Risks and Staying Safe on a Paddle Board


Being risk aware on a SUP

With SUP being so popular now and paddlers coming into the sport, without previous watersports experience, it is super important that we as professionals and experienced waterman give people the benefit of our knowledge.

NOTE: this is general advice, and we recommend that you o your own research before deciding on your own safety and training requirements.


Self awareness

When you decide to go paddleboarding for the first time, take a minute:

  • What prior experience do you have in watersports e.g kayaker/windsurfer etc.?
  • Can you swim at least 50 metres?
  • Are you a nervous person who prefers being supported by others?
  • Do you feel the cold?
  • Question yourself and be honest with your answers, as this is how you begin to be self-aware.

It is so important to be aware of how:

  • You handle situations that are outside your comfort zone.
  • You cope with others when in trouble.
  • How would you cope if you had to swim with no board.
  • Could you help someone onto a board if they couldn’t do it by themselves.


The weather has a huge effect on stand up paddleboarding, and so we need to be totally aware of how it can work for us and against us.

Along with that, it is also worth using the tools available to use such a phone apps to help understand the environment.

So before we hit the water, we always check the weather for the whole day.

Phone apps include:

  • Windy
  • Weather XC
  • Tides Near Me
  • Wind on lakes, river and the sea affect you as you paddle.
  • Wind speeds of over 10mph start to have an effect on how you can  paddle into the wind and quickly effect the state of the water, from flat to choppy.
  • Offshore winds (wins blowing out to sea) make the water flat by the beach, but as you head further out, the wind gets stronger and choppier, so rule of thumb for beginners is to keep very close to the beach if you’re adamant to go out, but if it is very windy, then put the board back in the car and find another venue.
  • Onshore winds can build the waves up and cause shore dump that can be dangerous as you both enter and leave the water.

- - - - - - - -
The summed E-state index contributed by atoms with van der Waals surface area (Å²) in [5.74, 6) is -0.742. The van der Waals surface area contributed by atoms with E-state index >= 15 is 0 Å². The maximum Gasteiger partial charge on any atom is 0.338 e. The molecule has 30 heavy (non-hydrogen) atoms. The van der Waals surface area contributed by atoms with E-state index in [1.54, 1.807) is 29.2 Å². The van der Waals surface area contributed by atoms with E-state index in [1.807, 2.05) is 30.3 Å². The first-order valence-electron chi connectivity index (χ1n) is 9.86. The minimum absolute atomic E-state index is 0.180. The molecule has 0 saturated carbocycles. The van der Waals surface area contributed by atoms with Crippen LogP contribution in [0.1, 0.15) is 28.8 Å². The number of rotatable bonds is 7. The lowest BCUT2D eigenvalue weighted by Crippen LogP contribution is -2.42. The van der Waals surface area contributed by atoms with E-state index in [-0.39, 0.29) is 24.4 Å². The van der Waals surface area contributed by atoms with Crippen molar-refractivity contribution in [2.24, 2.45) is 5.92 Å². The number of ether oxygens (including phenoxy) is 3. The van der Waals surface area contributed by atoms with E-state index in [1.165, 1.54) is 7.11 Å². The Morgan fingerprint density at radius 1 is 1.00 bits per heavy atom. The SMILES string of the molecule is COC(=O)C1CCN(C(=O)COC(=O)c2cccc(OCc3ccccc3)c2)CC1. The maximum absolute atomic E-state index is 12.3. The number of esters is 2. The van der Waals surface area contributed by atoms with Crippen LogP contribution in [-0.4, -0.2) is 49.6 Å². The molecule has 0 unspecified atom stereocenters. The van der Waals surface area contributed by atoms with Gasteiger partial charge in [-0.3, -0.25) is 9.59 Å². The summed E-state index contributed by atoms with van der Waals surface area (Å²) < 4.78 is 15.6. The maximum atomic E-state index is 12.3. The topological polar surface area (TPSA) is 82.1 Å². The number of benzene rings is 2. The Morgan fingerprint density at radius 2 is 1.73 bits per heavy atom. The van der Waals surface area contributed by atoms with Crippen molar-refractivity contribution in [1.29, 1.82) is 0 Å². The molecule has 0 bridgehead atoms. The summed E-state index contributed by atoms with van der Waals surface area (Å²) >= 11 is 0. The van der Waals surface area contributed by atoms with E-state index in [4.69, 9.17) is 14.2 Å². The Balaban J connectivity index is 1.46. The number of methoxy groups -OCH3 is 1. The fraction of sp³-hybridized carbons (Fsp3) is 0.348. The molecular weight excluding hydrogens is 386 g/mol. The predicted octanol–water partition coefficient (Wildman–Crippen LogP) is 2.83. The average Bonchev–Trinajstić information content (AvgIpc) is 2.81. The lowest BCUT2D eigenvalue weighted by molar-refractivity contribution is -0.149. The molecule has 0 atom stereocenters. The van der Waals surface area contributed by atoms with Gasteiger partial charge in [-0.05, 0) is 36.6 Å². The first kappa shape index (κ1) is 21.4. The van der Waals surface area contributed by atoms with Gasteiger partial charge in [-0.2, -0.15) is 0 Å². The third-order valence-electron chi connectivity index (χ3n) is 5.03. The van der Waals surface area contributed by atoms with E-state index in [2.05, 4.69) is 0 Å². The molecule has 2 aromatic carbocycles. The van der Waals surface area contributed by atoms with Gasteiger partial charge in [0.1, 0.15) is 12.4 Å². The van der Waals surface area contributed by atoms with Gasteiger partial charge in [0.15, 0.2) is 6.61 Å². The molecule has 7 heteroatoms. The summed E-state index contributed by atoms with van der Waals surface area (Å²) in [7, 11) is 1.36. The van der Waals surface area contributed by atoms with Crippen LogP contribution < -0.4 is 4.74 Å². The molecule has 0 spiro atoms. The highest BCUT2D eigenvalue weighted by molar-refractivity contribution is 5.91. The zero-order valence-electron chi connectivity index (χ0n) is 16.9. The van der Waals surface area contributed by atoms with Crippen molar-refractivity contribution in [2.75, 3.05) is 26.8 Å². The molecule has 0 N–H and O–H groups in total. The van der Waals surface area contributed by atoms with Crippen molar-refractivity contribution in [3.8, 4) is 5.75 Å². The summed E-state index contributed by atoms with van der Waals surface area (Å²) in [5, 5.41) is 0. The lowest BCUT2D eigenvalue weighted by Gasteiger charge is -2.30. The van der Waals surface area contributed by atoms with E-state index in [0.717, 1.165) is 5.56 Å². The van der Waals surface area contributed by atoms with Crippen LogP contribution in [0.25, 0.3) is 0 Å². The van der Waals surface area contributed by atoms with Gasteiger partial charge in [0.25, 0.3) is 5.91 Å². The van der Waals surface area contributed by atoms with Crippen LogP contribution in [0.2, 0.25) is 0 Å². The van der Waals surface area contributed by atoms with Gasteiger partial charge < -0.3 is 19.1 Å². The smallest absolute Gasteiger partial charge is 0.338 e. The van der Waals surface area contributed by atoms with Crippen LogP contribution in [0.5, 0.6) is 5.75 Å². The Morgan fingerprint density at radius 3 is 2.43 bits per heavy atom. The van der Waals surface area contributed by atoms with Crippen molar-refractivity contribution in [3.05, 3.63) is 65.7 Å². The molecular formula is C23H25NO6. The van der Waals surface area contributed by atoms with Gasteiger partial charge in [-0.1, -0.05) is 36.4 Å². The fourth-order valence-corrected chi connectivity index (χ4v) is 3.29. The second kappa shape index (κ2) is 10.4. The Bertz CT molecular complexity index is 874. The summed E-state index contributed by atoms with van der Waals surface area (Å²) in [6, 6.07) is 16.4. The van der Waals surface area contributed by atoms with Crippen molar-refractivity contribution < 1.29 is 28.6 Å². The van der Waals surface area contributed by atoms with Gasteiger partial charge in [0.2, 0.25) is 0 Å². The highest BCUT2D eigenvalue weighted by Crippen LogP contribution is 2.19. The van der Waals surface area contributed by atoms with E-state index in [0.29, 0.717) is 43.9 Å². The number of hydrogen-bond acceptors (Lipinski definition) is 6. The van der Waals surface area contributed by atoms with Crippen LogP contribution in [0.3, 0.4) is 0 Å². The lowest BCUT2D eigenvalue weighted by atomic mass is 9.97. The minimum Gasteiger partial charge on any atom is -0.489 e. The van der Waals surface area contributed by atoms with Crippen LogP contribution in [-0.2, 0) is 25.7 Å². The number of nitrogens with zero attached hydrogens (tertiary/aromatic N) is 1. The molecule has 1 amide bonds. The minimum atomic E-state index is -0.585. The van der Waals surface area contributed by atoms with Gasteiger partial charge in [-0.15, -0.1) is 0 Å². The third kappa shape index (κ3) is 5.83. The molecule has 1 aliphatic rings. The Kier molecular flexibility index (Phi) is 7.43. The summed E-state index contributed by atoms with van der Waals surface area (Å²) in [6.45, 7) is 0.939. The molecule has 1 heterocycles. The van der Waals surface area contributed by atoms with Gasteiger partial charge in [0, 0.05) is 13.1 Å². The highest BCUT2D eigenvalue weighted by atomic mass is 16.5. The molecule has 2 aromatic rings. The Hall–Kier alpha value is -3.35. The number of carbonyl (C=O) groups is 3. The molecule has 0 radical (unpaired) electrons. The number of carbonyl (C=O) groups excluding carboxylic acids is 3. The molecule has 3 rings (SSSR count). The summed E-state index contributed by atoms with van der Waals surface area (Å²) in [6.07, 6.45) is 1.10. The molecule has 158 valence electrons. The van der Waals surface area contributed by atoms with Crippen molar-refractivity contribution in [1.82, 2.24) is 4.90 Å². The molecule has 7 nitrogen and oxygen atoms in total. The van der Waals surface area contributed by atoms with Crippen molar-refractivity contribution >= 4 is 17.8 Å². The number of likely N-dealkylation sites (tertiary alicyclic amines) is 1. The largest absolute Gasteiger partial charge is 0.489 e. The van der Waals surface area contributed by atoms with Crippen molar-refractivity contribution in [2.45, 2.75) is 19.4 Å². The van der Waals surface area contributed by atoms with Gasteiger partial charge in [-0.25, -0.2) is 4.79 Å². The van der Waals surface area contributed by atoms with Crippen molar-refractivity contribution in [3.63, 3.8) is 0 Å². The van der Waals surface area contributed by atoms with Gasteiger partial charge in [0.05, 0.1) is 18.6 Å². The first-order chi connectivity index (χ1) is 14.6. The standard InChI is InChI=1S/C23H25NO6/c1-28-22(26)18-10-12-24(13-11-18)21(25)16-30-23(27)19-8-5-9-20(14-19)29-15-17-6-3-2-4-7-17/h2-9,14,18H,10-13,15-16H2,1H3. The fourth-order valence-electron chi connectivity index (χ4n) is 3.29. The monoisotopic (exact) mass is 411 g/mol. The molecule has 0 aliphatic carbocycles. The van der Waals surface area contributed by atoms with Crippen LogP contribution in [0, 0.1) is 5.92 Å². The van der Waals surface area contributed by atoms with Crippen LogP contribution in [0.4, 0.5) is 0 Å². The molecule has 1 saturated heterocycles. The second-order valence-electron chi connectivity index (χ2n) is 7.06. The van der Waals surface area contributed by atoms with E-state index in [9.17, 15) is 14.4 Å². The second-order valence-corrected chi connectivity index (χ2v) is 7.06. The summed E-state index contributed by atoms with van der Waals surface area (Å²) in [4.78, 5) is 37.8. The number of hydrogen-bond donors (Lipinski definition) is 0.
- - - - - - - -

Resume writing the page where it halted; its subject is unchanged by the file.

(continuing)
• Tides can have a huge effect on water movement, so look at the venue before going out and seek advice from locals.
  • Are you paddling on an estuary, in an area that has a huge tide e.g long walk or an area where a tide may cause dangerous currents.
Paddling on a river like the Thames is affected by the weather, especially after heavy rains, as this can increase water flow and with that comes big risks.



It is not so much about how to stand up, but more about general awareness and an opportunity to ask questions and go over some useful routines.

There’s no way that you’ll become an all-knowing paddler in a few hours of lessons, but it may just leave you with enough insight into sup to make you think.

There are lots of sup trainers out there, so choose one who offers what you need and can paddle with you in the environment that you need to work.

Choose wisely and make sure your instructor is confident and capable. Recommendation from others helps to choose.




There are many environmental risks that can be a problem for a paddleboarder.

  • Stay clear of boat moorings.
  • Rocks and reefs
  • Underwater obstacles
  • Boats and other water users

    This is just a short list, but a good thing to do before entering the water is to a reccy, and make your own assessment.

    A good training course will help you to be more aware of the things that may be of risk to you.


    Suffice to say, kit has been more accessible as pricing has gone down, but is it safe?

    Any board that is not fit for purpose, poses additional risk to the paddler and this may be:

    • It is not stiff enough to provide a solid paddling platform. This is a real problem as some entry level boards are just not thick enough and in turn this reduces how stiff they are lengthways. If when you stand on it the board bends in the middle, this means you’re not able to paddle effectively, reduces board speed and will be a real problem in any chop or waves.

    Safety equipment

    The most important thing and highest rated safety kit we can all have with us is knowledge and common sense.

    The very best board and most expensive float vest won’t stop a fool from getting into trouble.

    Leash: make sure it is solid and test it on land by playing a light tug of war with it. I’ve seen many fall apart at the lightest tug.

    Board: pump the board to the recommended psi and do some shallow water tests to make sure it is sold underfoot. More air won’t make a rubbish board feel better.

    Paddle: most important is that it floats if left drifting for a while. Test it out, as you really don’t want to lose that.

    Fin: make sure it is secure in the board.

    PFD: this is not a lifejacket and ill not stop you from drowning, but does offer a bit more buoyancy to help the conscious person to float around.   They can make it harder for people to swim and remount the board so test how easy you find it and make sure it’s comfortable.

    You: do not paddle if you’re feeling sick or weak, sunburnt, hungover or drunk. Make sure you’re feeling good and have had time between your last meal, as paddling makes you use your abs.

    Others: consider the weakest member of the group. Don’t drag them along on an adventure, all gung ho, if they aren’t capable.

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